Today’s weather was dull, and I can no longer ignore the acute pain I have been experiencing in my right knee and shin for a few days now (I know, I know, I should have rested it before now), so I stayed in and scanned a batch of colour slides from July and August 2008.

I only lived in Sutherland Place, W2, for three years, but during that time I served on the Westbourne Neighbourhood Association Committee, and for two years running was prevailed upon, in company with another member, to judge the annual Garden Competition. This residents association is keen, along with other environmental issues, to preserve the character of the gardens in this tiny area of West London. One threat comes from owners extending their basements under the gardens which then have to be paved over. We focussed on the very small front gardens and even smaller window boxes, given that most people were out during the day and we relied on photographic evidence to make our selections.

Here are a few of those photographs: Garden Competition 7.08 001Garden Competition 7.08 003Garden Competition 7.08 005Garden Competition 7.08008Garden Competition 7.08010Garden Competition 7.08013Garden Competition 8.08014Garden Competition 8.08015 2

Garden Competition 8.08016

The third and fifth pictures give some idea of the size of most of the front plots. The second shows what could be done with pots on paving.

The gardeners, by the way, did not enter themselves, and did not even know there was a competition, so were both surprised and delighted to receive their prizes. There were two categories to be considered, the window boxes, and the overall gardens. I printed up all the pictures, discussed them with my colleague, and presented the front runners to the committee where the final selection was made. Pictures six and seven are of the same, winning, garden. In the bottom left of the vertical image can be seen a set on steps leading down to the basement. Plants lined the steps and the concrete at the bottom, giving the whole display a great sense of depth. For this reason it was an unanimous first choice. The garden featured in the first photograph defied categorisation. All there was to this was the railings and steps down to the basement door. Pots stood on every downward level, and were fastened in tiers to each metal upright. There was hardly any room for feet on the way down to the flat.  Because this superb effort could not be pigeon-holed, three prizes were offered that year. This was the third, unique, winner.  I can’t actually remember which was considered the best window box, but, for its delicate palette merging with the lace curtain behind it, my choice was the last option above.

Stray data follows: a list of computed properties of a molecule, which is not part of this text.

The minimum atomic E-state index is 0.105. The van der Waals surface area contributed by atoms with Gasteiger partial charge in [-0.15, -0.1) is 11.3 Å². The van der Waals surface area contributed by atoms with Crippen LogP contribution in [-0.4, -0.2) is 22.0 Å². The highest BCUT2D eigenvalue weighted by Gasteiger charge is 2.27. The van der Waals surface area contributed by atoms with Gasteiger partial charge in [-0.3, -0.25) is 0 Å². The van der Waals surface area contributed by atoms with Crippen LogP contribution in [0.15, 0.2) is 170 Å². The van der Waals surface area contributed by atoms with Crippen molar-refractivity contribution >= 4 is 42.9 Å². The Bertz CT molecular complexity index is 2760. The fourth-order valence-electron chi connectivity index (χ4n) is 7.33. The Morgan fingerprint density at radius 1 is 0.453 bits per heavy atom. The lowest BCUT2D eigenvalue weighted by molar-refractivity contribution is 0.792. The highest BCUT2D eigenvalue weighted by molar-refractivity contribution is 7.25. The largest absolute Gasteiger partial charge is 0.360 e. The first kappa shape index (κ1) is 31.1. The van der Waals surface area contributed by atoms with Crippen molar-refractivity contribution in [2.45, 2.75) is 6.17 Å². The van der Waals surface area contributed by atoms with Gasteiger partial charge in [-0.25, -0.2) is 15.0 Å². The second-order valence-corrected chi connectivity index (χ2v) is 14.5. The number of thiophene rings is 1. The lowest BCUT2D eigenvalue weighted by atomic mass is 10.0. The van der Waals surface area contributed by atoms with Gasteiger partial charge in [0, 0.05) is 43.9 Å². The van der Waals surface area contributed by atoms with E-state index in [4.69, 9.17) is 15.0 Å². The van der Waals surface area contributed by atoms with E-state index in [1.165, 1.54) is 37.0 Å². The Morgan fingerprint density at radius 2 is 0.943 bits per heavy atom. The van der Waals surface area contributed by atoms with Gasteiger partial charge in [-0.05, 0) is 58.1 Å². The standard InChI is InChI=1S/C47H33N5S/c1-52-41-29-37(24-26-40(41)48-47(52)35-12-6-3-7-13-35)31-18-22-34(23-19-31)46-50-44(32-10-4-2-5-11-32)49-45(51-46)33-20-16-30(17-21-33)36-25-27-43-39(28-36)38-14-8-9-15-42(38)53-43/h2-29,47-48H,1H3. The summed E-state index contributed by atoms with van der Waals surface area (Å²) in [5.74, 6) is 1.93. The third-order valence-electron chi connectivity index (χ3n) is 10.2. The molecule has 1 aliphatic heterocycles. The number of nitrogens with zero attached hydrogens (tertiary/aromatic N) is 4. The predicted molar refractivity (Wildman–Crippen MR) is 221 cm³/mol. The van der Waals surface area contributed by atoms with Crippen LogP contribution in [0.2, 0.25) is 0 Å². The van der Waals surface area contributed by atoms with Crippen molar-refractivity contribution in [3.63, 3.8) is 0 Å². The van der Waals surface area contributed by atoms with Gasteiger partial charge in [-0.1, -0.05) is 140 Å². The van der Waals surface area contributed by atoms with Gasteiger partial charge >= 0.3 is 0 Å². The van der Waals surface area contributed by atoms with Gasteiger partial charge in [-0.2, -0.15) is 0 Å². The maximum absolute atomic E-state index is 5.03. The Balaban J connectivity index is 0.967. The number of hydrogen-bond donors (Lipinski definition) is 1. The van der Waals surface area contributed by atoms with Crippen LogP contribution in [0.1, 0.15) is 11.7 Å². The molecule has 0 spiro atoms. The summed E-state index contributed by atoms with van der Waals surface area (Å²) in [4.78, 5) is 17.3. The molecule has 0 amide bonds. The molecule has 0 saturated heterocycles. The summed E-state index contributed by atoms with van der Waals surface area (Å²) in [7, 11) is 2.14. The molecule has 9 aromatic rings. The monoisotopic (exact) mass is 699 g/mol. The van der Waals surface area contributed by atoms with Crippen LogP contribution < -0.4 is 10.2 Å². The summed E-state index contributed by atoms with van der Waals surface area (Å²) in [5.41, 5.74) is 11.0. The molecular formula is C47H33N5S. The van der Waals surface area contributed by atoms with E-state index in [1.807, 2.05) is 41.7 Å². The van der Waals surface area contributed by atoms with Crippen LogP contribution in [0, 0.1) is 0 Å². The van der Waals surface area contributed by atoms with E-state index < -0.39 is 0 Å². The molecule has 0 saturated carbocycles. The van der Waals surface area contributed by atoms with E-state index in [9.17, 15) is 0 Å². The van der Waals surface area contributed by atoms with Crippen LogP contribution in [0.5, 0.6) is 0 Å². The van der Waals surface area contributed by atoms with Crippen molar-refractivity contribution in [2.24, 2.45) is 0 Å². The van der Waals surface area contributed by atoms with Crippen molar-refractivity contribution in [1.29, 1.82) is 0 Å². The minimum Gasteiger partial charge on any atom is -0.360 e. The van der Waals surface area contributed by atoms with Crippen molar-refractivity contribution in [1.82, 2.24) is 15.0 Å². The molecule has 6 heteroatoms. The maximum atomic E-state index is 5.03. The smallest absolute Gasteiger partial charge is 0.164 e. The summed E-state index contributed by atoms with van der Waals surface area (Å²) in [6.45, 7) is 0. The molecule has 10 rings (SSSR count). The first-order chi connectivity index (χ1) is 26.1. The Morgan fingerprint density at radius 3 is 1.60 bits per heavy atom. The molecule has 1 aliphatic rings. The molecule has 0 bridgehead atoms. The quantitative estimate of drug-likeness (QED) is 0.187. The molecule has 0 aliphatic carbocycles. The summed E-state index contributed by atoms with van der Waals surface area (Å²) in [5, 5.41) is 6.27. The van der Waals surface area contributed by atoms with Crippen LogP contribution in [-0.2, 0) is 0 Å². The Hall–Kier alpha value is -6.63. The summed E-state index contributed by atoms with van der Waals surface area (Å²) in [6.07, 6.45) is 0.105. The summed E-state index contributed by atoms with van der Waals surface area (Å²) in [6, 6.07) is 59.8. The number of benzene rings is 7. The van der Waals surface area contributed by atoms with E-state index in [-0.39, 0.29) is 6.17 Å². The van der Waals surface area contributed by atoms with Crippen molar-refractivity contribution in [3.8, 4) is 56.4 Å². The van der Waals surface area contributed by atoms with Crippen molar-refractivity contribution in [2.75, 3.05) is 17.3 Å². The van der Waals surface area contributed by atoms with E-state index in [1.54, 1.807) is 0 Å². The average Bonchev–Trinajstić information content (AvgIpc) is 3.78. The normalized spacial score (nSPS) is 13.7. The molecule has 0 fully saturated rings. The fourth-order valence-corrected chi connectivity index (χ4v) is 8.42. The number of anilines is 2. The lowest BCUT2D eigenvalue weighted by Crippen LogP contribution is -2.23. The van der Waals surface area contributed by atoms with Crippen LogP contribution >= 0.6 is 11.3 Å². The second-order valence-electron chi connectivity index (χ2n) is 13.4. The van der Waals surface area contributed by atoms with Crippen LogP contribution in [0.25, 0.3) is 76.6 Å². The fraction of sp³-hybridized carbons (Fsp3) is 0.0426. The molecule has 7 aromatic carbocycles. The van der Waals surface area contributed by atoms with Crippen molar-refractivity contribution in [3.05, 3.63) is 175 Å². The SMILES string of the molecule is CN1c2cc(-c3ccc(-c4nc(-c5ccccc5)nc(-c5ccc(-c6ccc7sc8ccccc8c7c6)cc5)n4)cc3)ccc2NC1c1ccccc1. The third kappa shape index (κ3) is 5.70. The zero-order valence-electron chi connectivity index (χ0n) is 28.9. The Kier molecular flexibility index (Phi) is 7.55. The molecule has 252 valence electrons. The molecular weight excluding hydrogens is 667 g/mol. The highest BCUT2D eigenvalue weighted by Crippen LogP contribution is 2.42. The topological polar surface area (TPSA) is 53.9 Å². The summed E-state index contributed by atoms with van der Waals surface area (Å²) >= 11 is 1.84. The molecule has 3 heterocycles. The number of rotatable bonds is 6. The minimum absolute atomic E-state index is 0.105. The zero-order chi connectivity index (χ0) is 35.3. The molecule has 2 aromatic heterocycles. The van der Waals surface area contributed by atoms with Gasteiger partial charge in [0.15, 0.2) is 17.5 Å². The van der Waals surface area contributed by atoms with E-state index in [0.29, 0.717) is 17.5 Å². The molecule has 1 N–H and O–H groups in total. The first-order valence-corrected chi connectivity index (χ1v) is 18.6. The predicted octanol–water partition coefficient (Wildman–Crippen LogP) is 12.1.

The penultimate photograph portrays a garden that was not considered eligible, because it was that of an hotel.

Now we come to the prizes, and the reason I chose to feature this batch today. Jackie and I keep a stock of cards for all occasions, some created by ourselves, and others from various sources. Searching through these recently, I came across three identical cards with envelopes. It had been my task to buy the tokens of our appreciation, to be reimbursed by the Association, and to deliver the surprises to the unwitting entrants.


Clifton vouchersI bought the prizes, but when it came to their delivery, I couldn’t find them, so had to purchase replacements with my own money. I wonder whether, seven years on, Clifton Nurseries of Little Venice would honour three £20 gift vouchers?

To return to 2015, this evening the herbal flavouring of Jackie’s excellent Bolognese sauce had greatly benefited from a further twenty four hours infusion. It was served with tricolour tagliatelle and tender green beans which, with the rich red tomato base reminded me of the Italian flag. Syrup sponge pudding and custard was to follow. Jackie drank Peroni, whilst I chose Llidl’s Bordeaux Superieur 2013.